BOOK PAGE PICK OF THE WEEK
Author: Rehana Rossouw Publisher: Jacana Media (2017)
THE year is 1995. Democracy in South Africa is still in its infancy, racial tensions are still high and the Rugby World Cup is knocking on the country’s doorstep.
Rehana Rossouw’s New Times tells the story of a young journalist, Aaliyah Adams, who is caught up in the world of politics while trying to navigate life in Cape Town’s Bo-Kaap, a close-knit community where people might know a bit too much about one another’s lives.
Aaliyah (also known as Ali) lives with her mother and grandmother. At home, she tries to be a respectful Muslim woman, going to prayers at the mosque whenever she can, dressing modestly and covering her hair and helping out at home.
However, being the sole breadwinner takes its toll on the 26-year-old woman.
After a few months of being unemployed, Ali starts a new job at The New Times.
She is one of the few non-white staff members at this “progressive newspaper”.
The New Times is a big change for Ali. She has to fight her superiors for them to take her seriously and to get her stories on the pages where she believes they belong.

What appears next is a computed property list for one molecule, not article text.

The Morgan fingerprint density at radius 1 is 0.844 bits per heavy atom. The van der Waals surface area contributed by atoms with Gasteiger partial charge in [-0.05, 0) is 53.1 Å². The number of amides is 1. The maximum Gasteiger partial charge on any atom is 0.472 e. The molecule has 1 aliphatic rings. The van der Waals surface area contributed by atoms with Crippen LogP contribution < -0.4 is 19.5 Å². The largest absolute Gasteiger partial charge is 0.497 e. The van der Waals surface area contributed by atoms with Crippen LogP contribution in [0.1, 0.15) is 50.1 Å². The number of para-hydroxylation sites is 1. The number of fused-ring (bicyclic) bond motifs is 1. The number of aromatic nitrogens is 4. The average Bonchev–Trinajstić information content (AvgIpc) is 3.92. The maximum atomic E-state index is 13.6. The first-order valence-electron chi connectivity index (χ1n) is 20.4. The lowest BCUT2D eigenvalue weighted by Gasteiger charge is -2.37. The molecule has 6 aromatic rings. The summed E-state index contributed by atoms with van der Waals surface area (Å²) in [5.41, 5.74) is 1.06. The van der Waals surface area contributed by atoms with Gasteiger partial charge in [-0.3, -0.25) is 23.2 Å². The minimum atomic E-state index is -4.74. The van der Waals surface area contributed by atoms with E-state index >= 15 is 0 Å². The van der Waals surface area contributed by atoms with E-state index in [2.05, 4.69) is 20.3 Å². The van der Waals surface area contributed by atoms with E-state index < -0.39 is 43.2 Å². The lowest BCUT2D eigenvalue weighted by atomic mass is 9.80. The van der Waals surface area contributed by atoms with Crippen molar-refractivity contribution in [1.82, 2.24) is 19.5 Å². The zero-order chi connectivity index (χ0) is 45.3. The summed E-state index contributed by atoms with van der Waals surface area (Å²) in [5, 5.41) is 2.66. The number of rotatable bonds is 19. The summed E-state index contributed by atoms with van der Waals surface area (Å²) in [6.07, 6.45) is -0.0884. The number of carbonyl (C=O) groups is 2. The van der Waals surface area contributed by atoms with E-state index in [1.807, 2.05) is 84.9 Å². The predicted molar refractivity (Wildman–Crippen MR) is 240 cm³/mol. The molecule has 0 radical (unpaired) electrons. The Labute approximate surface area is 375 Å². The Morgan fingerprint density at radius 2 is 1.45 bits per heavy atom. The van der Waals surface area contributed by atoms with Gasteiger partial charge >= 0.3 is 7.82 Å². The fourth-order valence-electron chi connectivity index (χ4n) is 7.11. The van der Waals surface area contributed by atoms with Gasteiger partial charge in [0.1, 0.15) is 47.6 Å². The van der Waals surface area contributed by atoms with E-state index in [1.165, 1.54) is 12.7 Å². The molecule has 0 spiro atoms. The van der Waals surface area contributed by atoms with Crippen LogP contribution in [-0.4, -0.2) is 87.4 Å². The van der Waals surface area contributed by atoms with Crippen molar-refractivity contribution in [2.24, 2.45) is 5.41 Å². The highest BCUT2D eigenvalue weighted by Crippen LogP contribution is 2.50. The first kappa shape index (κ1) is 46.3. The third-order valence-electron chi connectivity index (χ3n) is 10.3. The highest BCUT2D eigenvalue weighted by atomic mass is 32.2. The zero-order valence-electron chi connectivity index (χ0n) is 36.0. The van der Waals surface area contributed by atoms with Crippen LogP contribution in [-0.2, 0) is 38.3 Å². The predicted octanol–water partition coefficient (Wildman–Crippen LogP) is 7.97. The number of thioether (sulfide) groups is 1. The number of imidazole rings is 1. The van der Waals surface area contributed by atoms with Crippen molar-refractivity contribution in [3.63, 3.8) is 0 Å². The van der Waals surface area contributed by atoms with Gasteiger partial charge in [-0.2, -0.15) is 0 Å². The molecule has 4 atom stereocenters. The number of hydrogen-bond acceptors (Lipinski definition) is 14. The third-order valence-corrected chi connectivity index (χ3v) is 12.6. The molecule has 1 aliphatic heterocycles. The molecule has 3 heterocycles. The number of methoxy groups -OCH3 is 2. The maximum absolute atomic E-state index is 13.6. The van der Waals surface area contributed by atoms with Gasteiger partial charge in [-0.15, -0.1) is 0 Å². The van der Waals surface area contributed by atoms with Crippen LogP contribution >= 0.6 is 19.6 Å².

She also has an “in” with the new president. Or at least, she has close friends who works in the Presidency directly with president Nelson Mandela.
With her steely determination and willingness to ask those in power tough questions, her stories make the front page.
Despite being young, she was at the forefront of documenting the country’s fight for democracy. Battered and bruised, the memories of the violence she witnessed during those critical years still haunts her.
The guilt eats away at her but she is determined to stay on her feet and make a difference.
On the home front, she is trying to work through her feelings for best friend Sumaya.
Despite being two years younger, Sumaya had taken the lead and coaxed Ali into a sexual relationship.
The relationship didn’t last long but Ali had fallen in love – and stayed in love.
For Sumaya, it seems that was only a bit of sexual exploration. She later found a boyfriend whom she is planning her wedding to.
In their community, while being gay is slightly more acceptable, being lesbian is out of the question.
Therefore Ali needs to hide this part of herself and pretend to be happy for Sumaya’s impending marriage.
The book deals with heavy issues like navigating racial relations, creating a strategy for dealing with the HIV-Aids crisis and corruption in government – all issues which are still largely relevant today.
New Times also has its light moments with its tales of family, love and friendship.
It doesn’t have a typical happy ending, but it leaves you with the hope that these characters will eventually find their own kind of fulfilment in life. –